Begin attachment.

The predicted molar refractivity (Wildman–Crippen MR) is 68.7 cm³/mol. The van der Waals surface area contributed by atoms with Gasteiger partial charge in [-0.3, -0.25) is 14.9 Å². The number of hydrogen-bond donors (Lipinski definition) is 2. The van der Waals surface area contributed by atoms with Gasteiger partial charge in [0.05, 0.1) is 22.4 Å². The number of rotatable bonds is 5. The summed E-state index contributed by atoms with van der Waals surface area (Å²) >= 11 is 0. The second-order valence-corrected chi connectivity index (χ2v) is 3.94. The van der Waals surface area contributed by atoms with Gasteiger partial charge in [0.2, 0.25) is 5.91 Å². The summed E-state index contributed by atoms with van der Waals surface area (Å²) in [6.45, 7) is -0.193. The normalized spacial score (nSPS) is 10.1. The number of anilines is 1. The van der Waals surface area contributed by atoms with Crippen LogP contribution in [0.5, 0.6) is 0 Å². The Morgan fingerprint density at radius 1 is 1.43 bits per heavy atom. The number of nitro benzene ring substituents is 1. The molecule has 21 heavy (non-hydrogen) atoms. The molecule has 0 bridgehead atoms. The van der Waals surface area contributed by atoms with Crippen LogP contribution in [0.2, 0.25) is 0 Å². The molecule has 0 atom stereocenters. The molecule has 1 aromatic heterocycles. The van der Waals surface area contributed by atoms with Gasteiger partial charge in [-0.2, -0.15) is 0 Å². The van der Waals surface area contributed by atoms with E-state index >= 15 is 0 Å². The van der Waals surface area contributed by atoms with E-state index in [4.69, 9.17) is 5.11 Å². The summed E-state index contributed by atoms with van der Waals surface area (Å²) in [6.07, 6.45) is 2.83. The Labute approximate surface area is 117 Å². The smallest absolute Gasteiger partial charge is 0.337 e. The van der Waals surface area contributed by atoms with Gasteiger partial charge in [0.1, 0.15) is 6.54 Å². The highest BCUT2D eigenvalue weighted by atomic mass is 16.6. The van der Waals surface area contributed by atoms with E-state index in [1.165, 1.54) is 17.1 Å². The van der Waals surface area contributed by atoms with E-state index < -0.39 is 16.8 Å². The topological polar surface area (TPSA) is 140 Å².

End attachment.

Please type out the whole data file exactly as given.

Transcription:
The predicted molar refractivity (Wildman–Crippen MR) is 68.7 cm³/mol. The van der Waals surface area contributed by atoms with Gasteiger partial charge in [-0.3, -0.25) is 14.9 Å². The number of hydrogen-bond donors (Lipinski definition) is 2. The van der Waals surface area contributed by atoms with Gasteiger partial charge in [0.05, 0.1) is 22.4 Å². The number of rotatable bonds is 5. The summed E-state index contributed by atoms with van der Waals surface area (Å²) >= 11 is 0. The second-order valence-corrected chi connectivity index (χ2v) is 3.94. The van der Waals surface area contributed by atoms with Gasteiger partial charge in [0.2, 0.25) is 5.91 Å². The summed E-state index contributed by atoms with van der Waals surface area (Å²) in [6.45, 7) is -0.193. The normalized spacial score (nSPS) is 10.1. The number of anilines is 1. The van der Waals surface area contributed by atoms with Crippen LogP contribution in [0.5, 0.6) is 0 Å². The Morgan fingerprint density at radius 1 is 1.43 bits per heavy atom. The number of nitro benzene ring substituents is 1. The molecule has 21 heavy (non-hydrogen) atoms. The molecule has 0 bridgehead atoms. The van der Waals surface area contributed by atoms with Crippen LogP contribution in [0.2, 0.25) is 0 Å². The molecule has 0 atom stereocenters. The molecule has 1 aromatic heterocycles. The van der Waals surface area contributed by atoms with Gasteiger partial charge in [-0.2, -0.15) is 0 Å². The van der Waals surface area contributed by atoms with E-state index >= 15 is 0 Å². The van der Waals surface area contributed by atoms with E-state index in [4.69, 9.17) is 5.11 Å². The summed E-state index contributed by atoms with van der Waals surface area (Å²) in [6.07, 6.45) is 2.83. The Labute approximate surface area is 117 Å². The smallest absolute Gasteiger partial charge is 0.337 e. The van der Waals surface area contributed by atoms with Gasteiger partial charge in [0.1, 0.15) is 6.54 Å². The highest BCUT2D eigenvalue weighted by atomic mass is 16.6. The van der Waals surface area contributed by atoms with E-state index in [1.165, 1.54) is 17.1 Å². The van der Waals surface area contributed by atoms with E-state index < -0.39 is 16.8 Å². The topological polar surface area (TPSA) is 140 Å².